I will not be signing a reaffirmation agreement with the mortgage creditor. This is my first time filing bankruptcy and I know the mortgage creditor is not going to motion to lift the stay. I originally assumed that the automatic stay would not be lifted until discharge but then I found out that in the case of the secured auto creditor, if I don't reaffirm the debt, the stay is lifted 45 days after the 341 meeting. So I am now wondering if this 45 days also applies to the secured mortgage creditor.
If you claimed the homestead as exempt (which probably would have been a bad idea) then the automatic stay does not expire until after your claim of homestead is unopposed and your discharge is either granted or denied. The 45-day expiration is regarding personal property only (cars) and not real property (houses). See 11 USC Sec 362(h).
If you did not claim the homestead as exempt, the stay is lifted when the Trustee abandons the property (which means that the Trustee gives it back to you along with the related liens), or when the case is closed, whichever is first.
Posting questions anonymously and receiving general answers do not substitute for consulting with an attorney licensed to practice in the jurisdiction in which you live. Answers posted here by Kevin C Gleason are only intended for general education of the public on legal matters. Please consult a qualified professional before deciding what to do about your situation.
The automatic stay as it pertains to your property lifts once either 1) the creditor has obtained relief from stay from the bankruptcy court by filing a motion with 28 days notice, or 2) your bankruptcy case closes, which in a no asset case usually happens shortly after the discharge is received in most jurisdictions (90 - 100 days after the case is filed, on average).
The information provided herein is general information only and not legal advice. The information provided herein does not create an attorney client relationship and is not a substitute for having a consultation with an attorney. It is important to have a consultation with an attorney as the information provided in this forum is limited and cannot possibly cover all potential issues in a given situation.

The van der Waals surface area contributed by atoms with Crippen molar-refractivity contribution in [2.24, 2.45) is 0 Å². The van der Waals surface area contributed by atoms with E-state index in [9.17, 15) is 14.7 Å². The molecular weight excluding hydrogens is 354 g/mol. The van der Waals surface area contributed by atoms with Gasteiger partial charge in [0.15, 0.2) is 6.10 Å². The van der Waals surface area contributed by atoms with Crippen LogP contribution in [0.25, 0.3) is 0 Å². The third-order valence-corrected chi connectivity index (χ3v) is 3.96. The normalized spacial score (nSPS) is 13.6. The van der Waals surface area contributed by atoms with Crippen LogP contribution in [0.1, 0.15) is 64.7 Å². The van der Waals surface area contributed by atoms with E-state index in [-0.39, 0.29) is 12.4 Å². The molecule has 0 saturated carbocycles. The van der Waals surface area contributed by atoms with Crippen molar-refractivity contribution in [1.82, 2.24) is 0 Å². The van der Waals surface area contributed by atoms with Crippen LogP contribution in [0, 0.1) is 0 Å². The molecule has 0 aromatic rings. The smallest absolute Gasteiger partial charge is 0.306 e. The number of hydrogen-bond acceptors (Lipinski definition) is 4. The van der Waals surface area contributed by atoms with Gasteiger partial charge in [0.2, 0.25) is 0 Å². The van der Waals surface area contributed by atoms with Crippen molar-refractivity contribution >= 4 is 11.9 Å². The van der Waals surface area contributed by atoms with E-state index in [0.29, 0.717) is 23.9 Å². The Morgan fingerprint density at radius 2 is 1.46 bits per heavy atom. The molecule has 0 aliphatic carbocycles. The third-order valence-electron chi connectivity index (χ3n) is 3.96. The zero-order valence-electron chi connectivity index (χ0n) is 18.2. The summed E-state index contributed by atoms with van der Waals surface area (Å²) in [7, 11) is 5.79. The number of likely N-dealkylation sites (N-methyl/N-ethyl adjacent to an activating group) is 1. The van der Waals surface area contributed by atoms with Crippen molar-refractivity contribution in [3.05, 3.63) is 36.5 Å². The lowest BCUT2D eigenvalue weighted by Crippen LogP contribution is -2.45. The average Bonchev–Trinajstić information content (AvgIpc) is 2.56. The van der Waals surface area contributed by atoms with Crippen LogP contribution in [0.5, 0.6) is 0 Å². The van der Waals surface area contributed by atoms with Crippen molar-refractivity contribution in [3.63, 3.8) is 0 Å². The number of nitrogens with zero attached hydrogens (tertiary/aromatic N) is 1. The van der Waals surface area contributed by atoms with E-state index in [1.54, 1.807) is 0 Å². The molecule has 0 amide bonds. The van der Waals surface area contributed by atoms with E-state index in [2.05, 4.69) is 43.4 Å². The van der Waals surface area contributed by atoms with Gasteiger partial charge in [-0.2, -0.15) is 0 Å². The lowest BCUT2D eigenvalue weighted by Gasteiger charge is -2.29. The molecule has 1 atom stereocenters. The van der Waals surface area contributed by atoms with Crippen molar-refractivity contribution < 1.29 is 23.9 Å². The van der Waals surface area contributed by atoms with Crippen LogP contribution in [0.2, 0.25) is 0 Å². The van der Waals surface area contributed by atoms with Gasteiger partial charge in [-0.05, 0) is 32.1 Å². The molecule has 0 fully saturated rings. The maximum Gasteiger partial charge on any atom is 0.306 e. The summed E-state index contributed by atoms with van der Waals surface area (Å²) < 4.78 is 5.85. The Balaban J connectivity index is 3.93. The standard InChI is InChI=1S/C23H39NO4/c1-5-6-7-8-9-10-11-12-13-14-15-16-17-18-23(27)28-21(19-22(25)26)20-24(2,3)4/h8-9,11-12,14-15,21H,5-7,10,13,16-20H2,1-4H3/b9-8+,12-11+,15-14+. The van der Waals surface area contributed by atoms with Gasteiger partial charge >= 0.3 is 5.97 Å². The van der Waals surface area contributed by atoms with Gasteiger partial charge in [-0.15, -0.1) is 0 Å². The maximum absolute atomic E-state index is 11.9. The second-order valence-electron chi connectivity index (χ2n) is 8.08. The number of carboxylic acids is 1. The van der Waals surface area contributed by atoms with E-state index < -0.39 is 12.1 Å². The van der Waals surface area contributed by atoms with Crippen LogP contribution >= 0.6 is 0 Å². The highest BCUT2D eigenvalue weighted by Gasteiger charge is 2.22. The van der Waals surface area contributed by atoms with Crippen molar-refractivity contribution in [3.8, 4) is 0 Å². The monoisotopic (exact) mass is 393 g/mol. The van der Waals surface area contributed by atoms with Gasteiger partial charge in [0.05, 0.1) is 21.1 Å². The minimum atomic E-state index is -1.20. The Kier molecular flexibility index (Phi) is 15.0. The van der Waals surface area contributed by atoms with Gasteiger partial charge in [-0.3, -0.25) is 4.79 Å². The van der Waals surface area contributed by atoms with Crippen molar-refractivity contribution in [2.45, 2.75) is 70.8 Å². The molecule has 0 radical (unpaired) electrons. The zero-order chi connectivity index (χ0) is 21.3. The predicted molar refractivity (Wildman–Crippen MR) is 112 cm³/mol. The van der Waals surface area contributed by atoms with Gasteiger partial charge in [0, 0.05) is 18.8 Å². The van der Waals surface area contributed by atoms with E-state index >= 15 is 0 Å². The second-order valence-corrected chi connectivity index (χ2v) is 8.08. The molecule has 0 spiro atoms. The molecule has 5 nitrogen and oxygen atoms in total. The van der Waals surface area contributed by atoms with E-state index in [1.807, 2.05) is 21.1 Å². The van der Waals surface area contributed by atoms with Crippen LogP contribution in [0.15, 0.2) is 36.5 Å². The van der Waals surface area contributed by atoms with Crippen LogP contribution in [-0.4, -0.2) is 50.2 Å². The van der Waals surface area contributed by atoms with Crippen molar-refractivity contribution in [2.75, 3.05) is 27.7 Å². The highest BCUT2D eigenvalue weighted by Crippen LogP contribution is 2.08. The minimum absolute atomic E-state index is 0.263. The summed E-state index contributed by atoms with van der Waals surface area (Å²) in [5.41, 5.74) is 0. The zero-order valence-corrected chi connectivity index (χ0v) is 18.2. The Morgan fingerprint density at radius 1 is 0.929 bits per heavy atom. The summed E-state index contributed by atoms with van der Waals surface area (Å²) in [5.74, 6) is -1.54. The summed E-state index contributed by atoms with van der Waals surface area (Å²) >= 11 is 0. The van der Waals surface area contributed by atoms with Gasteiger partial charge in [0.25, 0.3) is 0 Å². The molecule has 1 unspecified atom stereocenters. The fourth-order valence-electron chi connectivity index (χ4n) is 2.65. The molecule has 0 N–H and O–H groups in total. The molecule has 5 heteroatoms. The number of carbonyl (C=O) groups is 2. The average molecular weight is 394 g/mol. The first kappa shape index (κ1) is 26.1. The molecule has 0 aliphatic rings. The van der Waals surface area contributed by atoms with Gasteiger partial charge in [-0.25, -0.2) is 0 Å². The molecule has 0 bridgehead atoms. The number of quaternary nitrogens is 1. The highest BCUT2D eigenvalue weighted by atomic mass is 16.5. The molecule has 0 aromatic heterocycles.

No, the 45-day rule does not apply to mortgages. Quite often the problem is one of getting the mortgage creditor to move forward with foreclosure to get the title to the house out of your name.
Below is a previous answer we provided that might help.
Earl David Maxwell
Bankruptcy Attorney - Orlando, FL
Contributor Level 12
3 Lawyers agree
chosen by asker
Answered 5 months ago. Moving forward with a foreclosure is up to the bank. We have seen it take years. You do need to get your name off the house.
if you are concerned with your credit standing to buy another home in the future, the foreclosure is not complete, and the house is still listed in your name (check Property Appraiser online) then you have options:
1) Your best option is likely a short sale. You can qualify post discharge to buy another home in less than year to 3 years. You can list with a broker knowledgeable in short sales and there should be no cost to you. The closing costs (that can include the attorney's fee of a lawyer to help) will be paid by the bank or the buyer. The bank ultimately has to approve the sale, but there are reasons why this benefits the bank.
2) If you just let the house go through foreclosure you are likely to be able to qualify to buy another home within about 4 years after the foreclosure is complete.
3) The worst alternative is to give the bank a deed in lieu of foreclosure. In this case you will not likely qualify to buy again in 5+ years.
Be aware that a lawyer cannot offer full service on a short sale including listing the property unless they are also licensed as a real estate associate or broker. You should make an appointment for a free consultation.
If this answer has helped you, please mark it as Best or Helpful Answer. This communication is intended as general information and is not specific legal advice to be relied upon and does not create an attorney-client relationship. If you already have an attorney on this matter, consult with that attorney.
The rule you are referring to applies only to personal property, not your real property.
Years licensed, work experience, educationLegal community recognition
Peer endorsements, associations, awardsLegal thought leadership
Publications, speaking engagementsDiscipline